COVID 6 Months On; Intensivist Shortages; Denier Learns the Hard Way

Six months after the first “novel coronavirus” infection (not yet named COVID-19) was diagnosed in the U.S., the unofficial U.S. COVID-19 toll reached 4,294,770 cases and 148,056 deaths as of 8:00 a.m. ET Tuesday. That’s up 60,630 cases and 1,121 deaths, respectively, from yesterday.

The World Health Organization said Tuesday not to expect a second wave of infections and deaths — because there is only one big wave with no seasonal respite. (Reuters)
HHS signed a $265-million contract with Fujifilm in Texas to lock down manufacturing capacity for COVID-19 vaccines. But some Democrats say the total amount needed is more like $40 billion. (STAT)

Senate Republicans proposed another $1 trillion in COVID relief, including a Paycheck Protection Program extension, $105 billion for schools, and billions more for public health initiatives including testing and vaccine development. (Axios)

Louisiana and Mississippi are slated to run out of intensivists to treat non-COVID patients by week’s end; Texas and Arizona already have, according to a report out of George Washington University.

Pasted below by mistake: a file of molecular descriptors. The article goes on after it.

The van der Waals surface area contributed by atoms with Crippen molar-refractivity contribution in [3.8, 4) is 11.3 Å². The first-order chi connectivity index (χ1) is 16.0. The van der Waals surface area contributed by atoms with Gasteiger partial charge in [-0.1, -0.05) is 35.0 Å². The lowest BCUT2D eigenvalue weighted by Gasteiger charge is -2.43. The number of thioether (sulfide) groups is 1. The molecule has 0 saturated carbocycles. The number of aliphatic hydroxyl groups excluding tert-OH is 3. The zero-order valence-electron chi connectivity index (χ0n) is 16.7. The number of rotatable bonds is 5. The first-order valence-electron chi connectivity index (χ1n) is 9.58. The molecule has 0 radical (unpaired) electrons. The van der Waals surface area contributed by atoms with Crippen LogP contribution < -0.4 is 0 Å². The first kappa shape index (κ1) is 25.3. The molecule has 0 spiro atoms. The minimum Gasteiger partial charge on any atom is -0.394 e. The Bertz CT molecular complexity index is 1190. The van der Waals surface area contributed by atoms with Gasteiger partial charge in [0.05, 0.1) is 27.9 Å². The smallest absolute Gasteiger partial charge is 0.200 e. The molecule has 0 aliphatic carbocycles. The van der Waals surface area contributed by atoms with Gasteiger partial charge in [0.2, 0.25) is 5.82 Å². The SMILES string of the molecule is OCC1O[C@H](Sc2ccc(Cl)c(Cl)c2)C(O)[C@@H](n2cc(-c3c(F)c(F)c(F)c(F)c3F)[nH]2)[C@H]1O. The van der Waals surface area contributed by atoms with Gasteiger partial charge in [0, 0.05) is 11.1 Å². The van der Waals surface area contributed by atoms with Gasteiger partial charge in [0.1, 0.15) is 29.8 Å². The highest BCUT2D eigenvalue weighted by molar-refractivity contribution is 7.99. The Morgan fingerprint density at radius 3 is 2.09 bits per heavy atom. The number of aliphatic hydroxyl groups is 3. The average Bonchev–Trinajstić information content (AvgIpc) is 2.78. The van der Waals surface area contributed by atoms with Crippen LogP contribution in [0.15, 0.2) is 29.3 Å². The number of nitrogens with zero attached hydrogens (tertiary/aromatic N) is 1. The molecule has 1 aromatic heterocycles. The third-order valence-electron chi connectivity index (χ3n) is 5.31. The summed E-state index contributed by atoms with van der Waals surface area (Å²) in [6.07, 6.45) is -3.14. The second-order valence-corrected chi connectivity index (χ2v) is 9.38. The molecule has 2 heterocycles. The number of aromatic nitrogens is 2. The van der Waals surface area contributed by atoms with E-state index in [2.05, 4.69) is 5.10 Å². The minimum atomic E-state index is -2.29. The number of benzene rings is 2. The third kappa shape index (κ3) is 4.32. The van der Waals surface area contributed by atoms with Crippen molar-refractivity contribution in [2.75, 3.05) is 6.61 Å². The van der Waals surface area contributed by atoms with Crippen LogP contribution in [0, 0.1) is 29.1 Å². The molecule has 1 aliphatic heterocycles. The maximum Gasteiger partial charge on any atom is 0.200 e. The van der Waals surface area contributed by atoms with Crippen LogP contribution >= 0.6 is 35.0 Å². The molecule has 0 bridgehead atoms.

Google employees will not return to company offices until July 2021 at the earliest. (TechCrunch)

Across party lines, Americans are reassured about individual steps taken to reduce COVID-19 spread, like mask wearing. It’s the unpredictability of the country as a whole that is causing stress, according to an American Psychological Association poll.

The U.S. can “virtually eliminate the virus” at any time, said former CMS chief Andy Slavitt, who laid out the plan in a Twitter novella.

The Miami Marlins postponed their home opener against the Baltimore Orioles last night after 14 players and coaches tested positive for the virus. (ESPN)

The Mayo Clinic scored first place in the U.S. News & World Report’s pre-pandemic evaluation of 4,500 hospitals.

The first boy with muscular dystrophy to receive an experimental gene therapy is not just walking, but running 5 years after his treatment.